The Salton Sea was born of an irrigation project gone terribly wrong. The Colorado river, through the irrigation canals, filled the sink with water in a series of floods that took a year and a half to stop, and by the time the flow was stemmed the projected farmland had become an inland sea, occupying four hundred square miles. This all happened more than a century ago, and for a while, California assumed that the new sea would just evaporate. However, fed by miserly agricultural runoff from nearby valleys and seeps from irrigation canals, the water persisted.
So what to do with a vast, accidental lake?
If you’re American, you try to make some money out of it.
So some enterprising folks stocked the lake with fish and built resorts. They set up marinas, and even put in a city. And it worked, at least for a while. During the 1970s, the sea flooded out the resorts and towns. With the water levels of the isolated sea proving somewhat more volatile than expected, development stopped, and the streets and buildings stood empty and abandoned. Many remain to this day, dilapidated, vandalized, and brutalized by the harsh climate.
The sea remains as well, polluted by agricultural runoff, half again as salty as the Pacific Ocean with the salinity increasing each year. Of the stocked fish, the tilapia remain, but are still the victims of massive fish die-offs. These die-offs in the past have included huge numbers of fish, including an inconceivable seven million fish washing ashore dead in one day in 1999. The nutrient pollution from agricultural fertilizers combined with near constant sunlight and temperatures in excess of 110 degrees Fahrenheit have resulted in massive algae blooms that deprive the water of oxygen and continue to kill fish. The high temperatures and the brutality of the sunlight continue to evaporate the sea’s water, while salt continues to come in via the small amount of inflow. The rate of the increasing salinity is projected to accelerate as water seeps are diverted from the sea and as the climate changes. The sea lingers, an artificial ecosystem completely out of balance, surrounded by empty resorts and modern day ghost towns.
And this is why my friend and photographer Phil Rose and I have booked a flight to Las Vegas.
Phil and I both have a deep love of the desert… the desolation and the extremity and the painfulness of it are things you just can’t find anywhere else. Within that desolation is a beauty that lays the human soul bare. I brought the existence of the Salton Sea to his attention a few years back and we have been trying to figure out a way to get there ever since. Now we have finally found the time to do it, and with Phil’s success crowdfunding a trip to Detroit (which resulted in a very beautiful book of photography) we are optimistic.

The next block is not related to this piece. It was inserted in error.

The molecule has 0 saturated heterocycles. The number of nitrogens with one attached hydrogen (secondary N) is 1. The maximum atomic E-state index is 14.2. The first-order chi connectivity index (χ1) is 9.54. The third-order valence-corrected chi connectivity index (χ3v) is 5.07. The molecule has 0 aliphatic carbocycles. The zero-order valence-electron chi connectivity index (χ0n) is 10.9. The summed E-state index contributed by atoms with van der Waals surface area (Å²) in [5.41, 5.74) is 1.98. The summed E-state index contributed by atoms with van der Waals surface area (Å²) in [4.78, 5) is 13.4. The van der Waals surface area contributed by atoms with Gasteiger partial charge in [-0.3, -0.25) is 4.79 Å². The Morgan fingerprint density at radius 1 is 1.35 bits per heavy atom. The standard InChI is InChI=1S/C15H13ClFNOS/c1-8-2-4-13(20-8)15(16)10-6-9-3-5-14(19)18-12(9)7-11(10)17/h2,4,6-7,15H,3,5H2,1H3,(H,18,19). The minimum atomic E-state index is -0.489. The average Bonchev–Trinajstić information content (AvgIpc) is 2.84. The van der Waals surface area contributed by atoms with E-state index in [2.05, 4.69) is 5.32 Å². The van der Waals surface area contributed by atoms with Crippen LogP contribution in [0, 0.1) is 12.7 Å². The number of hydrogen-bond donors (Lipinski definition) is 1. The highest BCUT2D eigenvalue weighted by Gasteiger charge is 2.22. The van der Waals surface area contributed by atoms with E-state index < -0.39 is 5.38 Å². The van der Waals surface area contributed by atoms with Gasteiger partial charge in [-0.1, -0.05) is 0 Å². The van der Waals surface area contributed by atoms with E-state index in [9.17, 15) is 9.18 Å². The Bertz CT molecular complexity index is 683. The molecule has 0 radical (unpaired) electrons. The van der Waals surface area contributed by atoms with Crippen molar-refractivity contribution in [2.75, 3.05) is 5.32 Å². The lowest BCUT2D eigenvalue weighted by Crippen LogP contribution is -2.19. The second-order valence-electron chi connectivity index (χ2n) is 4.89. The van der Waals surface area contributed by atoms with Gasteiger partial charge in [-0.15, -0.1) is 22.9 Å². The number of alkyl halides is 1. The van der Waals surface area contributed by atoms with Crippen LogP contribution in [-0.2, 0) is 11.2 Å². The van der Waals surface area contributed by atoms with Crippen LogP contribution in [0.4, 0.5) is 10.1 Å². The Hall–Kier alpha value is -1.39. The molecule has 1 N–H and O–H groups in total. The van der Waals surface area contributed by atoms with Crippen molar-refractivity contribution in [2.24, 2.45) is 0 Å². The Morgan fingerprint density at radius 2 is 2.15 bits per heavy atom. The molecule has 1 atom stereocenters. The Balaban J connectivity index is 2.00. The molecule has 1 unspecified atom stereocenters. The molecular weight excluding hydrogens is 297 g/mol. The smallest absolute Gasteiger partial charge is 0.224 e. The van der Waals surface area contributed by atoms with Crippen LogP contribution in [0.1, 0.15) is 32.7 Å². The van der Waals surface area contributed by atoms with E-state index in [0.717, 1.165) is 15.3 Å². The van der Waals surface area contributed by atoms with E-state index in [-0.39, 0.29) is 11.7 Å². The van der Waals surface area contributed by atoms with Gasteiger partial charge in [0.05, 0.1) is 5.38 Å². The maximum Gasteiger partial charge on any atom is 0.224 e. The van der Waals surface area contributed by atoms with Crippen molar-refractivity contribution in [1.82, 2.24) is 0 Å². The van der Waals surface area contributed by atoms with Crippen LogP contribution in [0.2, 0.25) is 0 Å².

The plan is to travel by motorcar from Sin City to the Salton Sea, by way of Death Valley and Joshua Tree; to document the great tradition of the roadtrip and to capture the wealth of abandoned Americana offered by the Salton Sea and surrounding areas. The end result of this plan is a book, featuring photography, illustrations, and short prose as a tribute to this sea which was born of folly and will eventually cease to exist or be changed entirely by rehabilitation efforts.
We also plan to visit nearby Slab City and East Jesus. Slab City is the remains of Camp Dunlap, a World War II era Marines barracks. The buildings were all dismantled and removed in 1956, and the area stripped to cement slabs. There is no electricity, running water, or sewage, and the Slabs have become a haven for survivalists and weirdos. East Jesus itself is an entirely self-contained artist community, featuring solar power and composting toilets. We hope to stay there overnight, but every community has rules, so we’ll have to see how that goes.
I don’t expect it to be a comfortable trip. We’ll be camping wherever we can on the drive, since hotels are expensive and since we’ll be covering a lot of ground where hotels just don’t exist. We’ll be in one of the hottest parts of the country in late August, and if our 2009 trip to the Grand Canyon is any indication, it will be hot, filthy, exhausting work. But it’s a part of the country that I’ve always wanted to see, and it won’t be around forever.
And I am so deliciously excited that I don’t even have the words to express it. When we finally decided to go, I was delirious with it, and I’m pretty sure everyone who ran into me got very tired of listening to me talk about it.
We’re still working on the Kickstarter page, and as we get closer to the date I hope to fill you good folks in with more information, including perhaps an itinerary, and some idea of what we hope to see along the way.